In the beginning of act 3 the play in set in the Salem courthouse where Danforth, deputy governor of Massachusetts, is addressing the issue and the accusations of witchcraft within the town. Abigail has accused Elizabeth of witchcraft. Danforth reveals that the morning of the hearing, Elizabeth sent a claim that she be pregnant. Proctor shouts, “My wife pregnant!”. Danforth tells him that there be no proof and that they examined her body. Proctor claims that, “… if she say she is pregnant, then she must be! That woman will never lie…” (pg. 212). Proctor in hopes to prove his wife’s innocence, tries to inform Danforth that Abigail be lying. Just then Abigail acts as if she is being witched by Mary Warren. Proctor doesn’t know what to do, so he tells Danforth the real truth, “In the proper place—where my beasts are bedded. Eight months now, sir, it is eight months. She used to serve me in my house, sir. A man may think God sleeps, but God sees everything. I know it now. I beg you, sir, I beg you—see her for what she is. My wife, my dear good wife took this girl soon after, sir, and put her out on the high road. And being what she is, a lump of vanity, sir…. (Starts to weep.) Excellency, forgive me, forgive me. She thinks to dance with me on my wife’s grave! And well she might!—for I thought of her softly, God help me, I lusted, and there is a promise in such sweat! But it is a whore’s vengeance, and you must see it; I set myself entirely in your hands, I know you must see it now. My wife is innocent, except she know a whore when she see one” (pg. 220-221). Proctor is willing to let go his good name and prove his wife’s innocence. Towards the end of Act 3 Abigail, again, tries to draw the attention of the court to her, she claims she sees a little yellow bird flying around the courtroom. Proctor shouts at Danforth, “A fire, a fire is burning! I hear the boot of Lucifer, I see his filthy face. And it is my face and yours, Danforth. For them that quail now when you know in all your black hearts that this be fraud. God damns our kind especially, and we will burn, we will burn together!” (pg. 227). Danforth informs Marshall to take away Proctor and put him in jail, as he is leaving he yells, “You are pulling heaven down and raising up a whore” (pg. 227). Proctor is being falsely accused and he has one last chance to prove his wife and his innocence. Danforth is not happy when John shouts at him, and that seals his fate.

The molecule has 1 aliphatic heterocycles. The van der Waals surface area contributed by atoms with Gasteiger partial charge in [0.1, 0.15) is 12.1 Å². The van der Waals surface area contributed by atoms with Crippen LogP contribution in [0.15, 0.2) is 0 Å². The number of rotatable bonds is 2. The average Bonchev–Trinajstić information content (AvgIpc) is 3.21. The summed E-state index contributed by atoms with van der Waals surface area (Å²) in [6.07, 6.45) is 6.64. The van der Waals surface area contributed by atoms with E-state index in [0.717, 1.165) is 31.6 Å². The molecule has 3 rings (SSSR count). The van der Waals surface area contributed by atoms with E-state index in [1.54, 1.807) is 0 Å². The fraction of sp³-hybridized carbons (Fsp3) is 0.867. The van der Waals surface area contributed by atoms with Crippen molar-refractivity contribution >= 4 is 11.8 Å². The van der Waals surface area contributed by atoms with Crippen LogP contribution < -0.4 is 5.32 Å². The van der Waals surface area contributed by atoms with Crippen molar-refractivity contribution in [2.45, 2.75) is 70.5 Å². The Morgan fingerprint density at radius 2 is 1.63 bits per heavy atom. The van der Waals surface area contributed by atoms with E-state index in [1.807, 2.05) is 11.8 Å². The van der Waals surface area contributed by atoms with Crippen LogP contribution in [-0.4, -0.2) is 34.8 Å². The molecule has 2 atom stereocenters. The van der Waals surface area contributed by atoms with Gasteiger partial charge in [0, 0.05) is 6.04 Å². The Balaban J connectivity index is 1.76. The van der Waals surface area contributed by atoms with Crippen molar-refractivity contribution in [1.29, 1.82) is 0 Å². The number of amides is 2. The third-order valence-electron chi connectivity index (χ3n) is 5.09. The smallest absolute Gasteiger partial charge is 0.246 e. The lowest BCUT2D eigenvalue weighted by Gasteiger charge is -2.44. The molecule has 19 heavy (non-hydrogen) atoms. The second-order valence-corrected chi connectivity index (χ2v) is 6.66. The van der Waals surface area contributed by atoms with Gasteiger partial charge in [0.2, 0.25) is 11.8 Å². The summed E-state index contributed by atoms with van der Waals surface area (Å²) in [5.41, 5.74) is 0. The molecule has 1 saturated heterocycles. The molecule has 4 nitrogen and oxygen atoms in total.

At the end of the play Elizabeth cries, as she cannot judge John for his life. He tells her, “Then who will judge me? God in Heaven, what is John Proctor, what is John Proctor! I think it is honest, I think so: I am no saint.” She tells him again, she is not his judge, she simply cannot judge him. John informs her, “Would you give them such a lie? Say it. Would you ever give them this? (She can’t answer.) You would not; if tongs of fire were singeing you, you would not! – it is evil. (Slight pause. Sitting.) Good then, it is evil, and I do it” (pg. 238). John must know that Elizabeth will live with honor. Danforth enters with Cheever, Parris, and Hale. He informs John that he must sign a declaration proving his wrong doing to the village. Proctor isn’t having it, he says that they have all witnessed it, what more does it need, Danforth’s good name and good word should be enough to confirm his confession. Though Danforth insists that he need the paper signed, he asks why John doesn’t want to sign it. John proclaims, ” I have confessed myself! Is there no good penitence but it be public? God does not need my name nailed upon the church! God sees my name, God knows how black my sins are! It is enough” (pg. 240). Danforth keeps persisting, he is interrupted by John, “Because it is my name! Because I cannot have another in my life. Because I am not worth the dust on the feet of them that hang! How may I live without my name? I have given you my soul, leave me my name!” (pg. 240). John Proctor has confessed, Elizabeth claims he has goodness now, God forbids that she take it from him.
John Proctor’s lust for Abigail Williams which led to their affair, is the underlying problem of the play. Throughout the series of commotion from witchcraft to adultery, John is honorable and he is loyal to his wife, after he realizes that he made a huge mistake when he lusted for Abigail. He was willing to throw aside his good name to save his wife from Abigail’s jealousy driven accusations of witchcraft. John dies with pride and honor.